AgCenter economist Lawson Connor is evaluating the rating methods and returns to crop insurance in Louisiana.
While crop insurance has become one of the primary agricultural risk management instruments provided by the federal government, the cost and potential benefits from the program vary widely across the country.
“Our aim is to understand the methods for determining crop insurance premium rates and evaluate the returns to farmers from using crop insurance,” Connor said.
He has been using parish-level soybean yields separated by irrigated versus nonirrigated to simulate yield fluctuations.
“Our results indicate that while crop insurance premiums per acre in Louisiana tend to be higher than premiums per acre in the Midwest, payout frequencies in Louisiana are also higher,” he said. This means that while Louisiana farmers pay more in premiums, they also receive more in payments.
“That finding is very context-specific,” he said. For example, Louisiana results indicate that crop insurance payments depend both on the parish in question and on the irrigation practices. In some cases, average payments may be higher than in some of the more-productive counties in the Midwest and other parishes where the returns are considerably lower.
“In addition, we find that crop insurance returns are higher on irrigated acres than they are on nonirrigated acres,” Connor said.
Conversations with the chief actuarial scientist at the U.S. Department of Agriculture Risk Management Agency suggest the frequency of payment triggers significantly affects the premium rates and the returns to coverage across areas. This point is being further investigated.
Another concern is the county approach to rate setting. Under this practice, the benefit to an individual may be reduced because risks are heavily weighted by average yields at the county or parish level.
“An idea being explored to combat this is a good farmer discount, which may help to solve multiple issues,” Connor said.
On the other hand, Connor’s results are beginning to shed some light on how crop insurance may be most beneficially used in the state.
“Currently, we find that the benefit, and therefore the optimal insurance plan to choose, may depend on the specific parish and irrigation practice, with benefits being greater on irrigated acres,” he said. “Our results also indicate that depending on the parish, 70% coverage on nonirrigated acres may be more beneficial than opting for higher or lower coverage when selecting a yield plan.”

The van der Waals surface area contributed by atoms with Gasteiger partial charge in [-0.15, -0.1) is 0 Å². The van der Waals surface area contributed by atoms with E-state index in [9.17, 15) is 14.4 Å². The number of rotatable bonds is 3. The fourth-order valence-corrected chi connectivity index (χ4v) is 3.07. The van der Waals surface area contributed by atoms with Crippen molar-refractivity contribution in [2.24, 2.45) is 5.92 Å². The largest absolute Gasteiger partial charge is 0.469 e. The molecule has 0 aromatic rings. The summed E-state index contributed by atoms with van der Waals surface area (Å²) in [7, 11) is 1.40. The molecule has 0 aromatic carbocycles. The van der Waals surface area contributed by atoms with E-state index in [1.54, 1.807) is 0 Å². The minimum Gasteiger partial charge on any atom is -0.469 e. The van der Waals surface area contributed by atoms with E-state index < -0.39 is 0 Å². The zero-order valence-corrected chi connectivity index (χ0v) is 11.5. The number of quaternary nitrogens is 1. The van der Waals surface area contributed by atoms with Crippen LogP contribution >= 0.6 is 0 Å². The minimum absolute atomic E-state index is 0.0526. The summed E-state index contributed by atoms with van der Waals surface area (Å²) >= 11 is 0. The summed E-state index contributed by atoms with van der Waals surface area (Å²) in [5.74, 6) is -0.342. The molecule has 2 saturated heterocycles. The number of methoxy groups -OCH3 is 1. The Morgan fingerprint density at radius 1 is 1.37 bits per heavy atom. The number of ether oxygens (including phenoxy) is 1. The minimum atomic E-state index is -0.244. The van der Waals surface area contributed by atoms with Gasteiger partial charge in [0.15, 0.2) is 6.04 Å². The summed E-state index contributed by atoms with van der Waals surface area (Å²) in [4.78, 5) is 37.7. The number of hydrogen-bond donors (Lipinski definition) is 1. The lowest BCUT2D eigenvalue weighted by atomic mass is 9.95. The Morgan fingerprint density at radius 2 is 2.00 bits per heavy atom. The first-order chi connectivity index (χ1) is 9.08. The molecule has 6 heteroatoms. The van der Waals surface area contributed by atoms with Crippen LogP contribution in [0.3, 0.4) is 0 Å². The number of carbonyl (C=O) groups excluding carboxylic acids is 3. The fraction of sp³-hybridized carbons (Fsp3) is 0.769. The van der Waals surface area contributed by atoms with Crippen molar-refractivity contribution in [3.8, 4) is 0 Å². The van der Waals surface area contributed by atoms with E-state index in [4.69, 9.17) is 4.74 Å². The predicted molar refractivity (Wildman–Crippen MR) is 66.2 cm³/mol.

Connor is exploring collaboration with Mississippi to augment the mathematical models used to simulate returns on other plans, such as revenue plans. Another avenue is to investigate the value of crop insurance under more realistic assumptions that are used in combination with hedging instruments, such as a futures or options contract, as well as with newly introduced Agriculture Risk Coverage and Price Loss Coverage payment schemes.
“These results may suggest more appropriate coverage and insurance plan selections for farmers in our state,” he said.
Along with looking at differences with the Midwest, Connor is examining differences between Louisiana parishes and bordering counties in Arkansas and Mississippi.
“We started looking at broad regions; now we’re looking at our neighbors,” he said. And based on initial observations, he’s seeing some differences.
“We suspect there could be effects of things like soil types and even weather patterns caused by being on different sides of the Mississippi River,” he said.
Connor also will revisit previous results with the Midwest and look at farming practices, climate, soils and other differences that could further explain discrepancies.
“Even in Louisiana, some parishes receive better benefits and some parishes receive lower benefits,” he said.
Connor has been talking with representatives of the Risk Management Agency and insurance providers to determine if rates could be changed.
“It’s a place to start a conversation,” he said.
In another area, Connor is working on a project looking at the returns to planting dicamba-resistant soybeans in the absence of significant glyphosate resistance in local weeds.
Some questions have arisen as to whether sufficient yield advantages exist with dicamba-resistant varieties that would support their adoption even where weed resistance is not prevalent. Preliminary results suggest the answer depends on the location and the likelihood of dicamba drift to nontolerant varieties, he said.
“Where farmers have a low prevalence of weed resistance, the benefit to adopting dicamba-resistant varieties increases as the risk for drift increases with the exact threshold depending on the farmer’s tolerance for risk,” he said.
Research on the issue is continuing with AgCenter yield trials.
This story is featured in the Louisiana Soybean and Grain Research and Promotion Board